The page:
27 “All things have been committed to me by my Father. No one knows the Son except the Father, and no one knows the Father except the Son and those to whom the Son chooses to reveal him.
28 “Come to me, all you who are weary and burdened, and I will give you rest. 29 Take my yoke upon you and learn from me, for I am gentle and humble in heart, and you will find rest for your souls.
“He himself bore our sins” in his body on the cross, so that we might die to sins and live for righteousness; “by his wounds you have been healed.” 1 Peter 2:24
It’s not unusual for utility bills to be surprisingly high. But Kieran Healy of North Carolina received a water bill that would make your heart stop. The notification said that he owed 100 million dollars! Confident he hadn’t used that much water the previous month, Healy jokingly asked if he could pay the bill in installments.
Owing a 100-million-dollar debt would be an overwhelming burden, but that pales in comparison to the real—and immeasurable—burden sin causes us to carry. Attempting to carry the burden and consequences of our own sins ultimately leaves us feeling tired and riddled with guilt and shame. The truth is we are incapable of carrying this load.
And we were never meant to. As Peter reminded believers, only Jesus, the sinless Son of God, could carry the heavy burden of our sin and its weighty consequences (1 Peter 2:24). In His death on the cross, Jesus took all our wrongdoing on Himself and offered us His forgiveness. Because He carried our burden, we don’t have to suffer the punishment we deserve.
Instead of living in fear or guilt, the “empty way of life handed down to” us (1:18), we can enjoy a new life of love and freedom (vv. 22–23).
Lord, sometimes our guilt and shame can feel so heavy. Help us to release our past and its pain to You and experience Your peace, knowing You have carried it all and have set us free.
Jesus carried the burden of our sin so He could give us the blessing of life.
‘Jesus said unto him, If thou canst believe, all things are possible to him that believe.’ Mark 9:23
Suggested Further Reading: Romans 4:13–22
Faith studies what the promise is—an emanation of divine grace, an overflowing of the great heart of God; and faith says, ‘My God could not have given this promise, except from love and grace; therefore it is quite certain that this promise will be fulfilled.’ Then faith thinks, ‘Who gavethis promise?’ She considers not so much its greatness, as ‘Who is the author of it?’ She remembers that it is God that cannot lie, God omnipotent, God immutable; and therefore she concludes that the promise must be fulfilled; and forward she goes in this firm conviction. Then she remembers, also, why the promise was given, namely, for God’s glory, and she feels perfectly sure that God’s glory is safe, that he will never stain his own character, nor mar the lustre of his own crown; and therefore she concludes that the promise must and will stand. Then faith also considers the amazing work of Christ as being a clear proof of the Father’s intention to fulfil his word. ‘He that spared not his own Son, but delivered him up for us all, how shall he not with him also freely give us all things?’ Then faith looks back upon the past, for her battles have strengthened her, and her victories have given her courage. She remembers that God never has failed her, that he never did once fail any of his children. She recollects times of great peril, when deliverance came, hours of awful need, when as her day her strength was; and she says, ‘No; I never will be led to think that he can now forswear himself, and change his character, and leave his servant.’ Faith, moreover, feels that she cannot believe a hard thing of her dear God. Is it wrong to use that expression? I must use it, for he is dear to me.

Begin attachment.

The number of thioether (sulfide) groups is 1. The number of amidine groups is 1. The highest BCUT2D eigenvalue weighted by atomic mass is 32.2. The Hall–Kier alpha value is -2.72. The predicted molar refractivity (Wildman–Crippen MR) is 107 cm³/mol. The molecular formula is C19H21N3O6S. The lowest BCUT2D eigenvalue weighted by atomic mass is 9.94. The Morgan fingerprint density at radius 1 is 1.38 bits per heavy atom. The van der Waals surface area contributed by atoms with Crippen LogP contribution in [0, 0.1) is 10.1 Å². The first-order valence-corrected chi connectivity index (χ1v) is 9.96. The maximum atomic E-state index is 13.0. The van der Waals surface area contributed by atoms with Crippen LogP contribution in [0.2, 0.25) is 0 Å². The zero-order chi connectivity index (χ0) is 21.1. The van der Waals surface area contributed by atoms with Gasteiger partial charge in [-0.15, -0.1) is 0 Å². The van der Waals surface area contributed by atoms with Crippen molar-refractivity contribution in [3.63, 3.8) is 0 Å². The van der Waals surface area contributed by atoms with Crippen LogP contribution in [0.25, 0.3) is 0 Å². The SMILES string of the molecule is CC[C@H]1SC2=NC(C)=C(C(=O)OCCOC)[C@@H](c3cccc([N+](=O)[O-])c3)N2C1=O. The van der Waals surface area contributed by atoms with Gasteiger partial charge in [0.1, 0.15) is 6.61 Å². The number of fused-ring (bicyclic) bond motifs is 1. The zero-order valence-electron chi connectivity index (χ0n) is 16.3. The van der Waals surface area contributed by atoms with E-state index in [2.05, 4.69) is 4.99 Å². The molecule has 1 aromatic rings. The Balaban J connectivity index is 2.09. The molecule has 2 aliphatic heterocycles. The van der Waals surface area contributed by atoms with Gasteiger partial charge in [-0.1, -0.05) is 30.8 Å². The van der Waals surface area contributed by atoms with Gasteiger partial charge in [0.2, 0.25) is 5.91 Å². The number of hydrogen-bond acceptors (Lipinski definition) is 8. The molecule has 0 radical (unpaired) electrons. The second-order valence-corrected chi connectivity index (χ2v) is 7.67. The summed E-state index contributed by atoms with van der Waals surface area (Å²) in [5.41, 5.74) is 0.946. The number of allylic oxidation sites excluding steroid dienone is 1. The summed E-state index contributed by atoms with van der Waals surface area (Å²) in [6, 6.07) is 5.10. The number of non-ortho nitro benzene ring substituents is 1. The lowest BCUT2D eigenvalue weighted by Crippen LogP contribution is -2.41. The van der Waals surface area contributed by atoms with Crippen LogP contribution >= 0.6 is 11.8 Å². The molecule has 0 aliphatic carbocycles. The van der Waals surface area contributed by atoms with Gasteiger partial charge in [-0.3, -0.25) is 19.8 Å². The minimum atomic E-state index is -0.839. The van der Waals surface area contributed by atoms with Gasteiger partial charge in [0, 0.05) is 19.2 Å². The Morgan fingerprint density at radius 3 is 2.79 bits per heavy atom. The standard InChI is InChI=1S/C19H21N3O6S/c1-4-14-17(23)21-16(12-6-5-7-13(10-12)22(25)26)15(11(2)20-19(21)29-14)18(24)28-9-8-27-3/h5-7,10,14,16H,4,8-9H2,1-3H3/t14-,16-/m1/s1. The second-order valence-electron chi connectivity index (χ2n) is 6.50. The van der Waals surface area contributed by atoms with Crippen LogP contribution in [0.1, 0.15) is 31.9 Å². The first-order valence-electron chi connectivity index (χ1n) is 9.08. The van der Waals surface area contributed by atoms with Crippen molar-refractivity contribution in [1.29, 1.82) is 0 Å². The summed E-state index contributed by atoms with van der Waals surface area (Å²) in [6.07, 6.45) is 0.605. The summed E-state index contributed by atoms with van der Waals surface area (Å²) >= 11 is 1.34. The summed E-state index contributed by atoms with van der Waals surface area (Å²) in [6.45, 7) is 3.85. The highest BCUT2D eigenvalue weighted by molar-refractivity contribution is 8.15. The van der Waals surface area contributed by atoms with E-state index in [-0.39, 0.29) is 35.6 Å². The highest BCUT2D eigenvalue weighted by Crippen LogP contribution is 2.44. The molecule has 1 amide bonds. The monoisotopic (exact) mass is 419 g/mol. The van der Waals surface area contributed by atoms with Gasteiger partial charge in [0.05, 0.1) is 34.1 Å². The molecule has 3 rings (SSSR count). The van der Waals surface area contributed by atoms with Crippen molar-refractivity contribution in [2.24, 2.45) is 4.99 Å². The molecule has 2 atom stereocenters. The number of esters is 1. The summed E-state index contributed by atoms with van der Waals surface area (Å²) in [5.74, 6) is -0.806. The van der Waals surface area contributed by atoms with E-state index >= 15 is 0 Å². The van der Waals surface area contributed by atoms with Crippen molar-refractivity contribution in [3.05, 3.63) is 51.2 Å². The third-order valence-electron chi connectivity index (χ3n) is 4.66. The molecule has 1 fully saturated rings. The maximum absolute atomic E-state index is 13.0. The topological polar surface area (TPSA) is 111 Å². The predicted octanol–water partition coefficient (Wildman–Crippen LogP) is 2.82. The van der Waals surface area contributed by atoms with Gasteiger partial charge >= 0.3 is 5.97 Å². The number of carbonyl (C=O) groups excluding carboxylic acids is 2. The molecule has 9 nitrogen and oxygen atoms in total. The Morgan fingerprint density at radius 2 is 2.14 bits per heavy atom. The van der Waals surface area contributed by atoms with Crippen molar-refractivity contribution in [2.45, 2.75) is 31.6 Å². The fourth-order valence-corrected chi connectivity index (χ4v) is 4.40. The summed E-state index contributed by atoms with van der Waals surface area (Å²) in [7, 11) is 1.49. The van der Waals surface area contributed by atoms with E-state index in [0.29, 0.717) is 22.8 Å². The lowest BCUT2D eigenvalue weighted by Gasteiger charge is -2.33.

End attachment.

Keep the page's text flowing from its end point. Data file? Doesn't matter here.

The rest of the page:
For meditation: The faith of the early Christians was widely spoken about (Romans 1:8; Ephesians 1:15; Colossians 1:4; 1 Thessalonians 1:8; 3:6; Philemon 5). What message does your faith convey to you about God, and to others about your relationship with him?
I Want to See
Marlo Schalesky , Author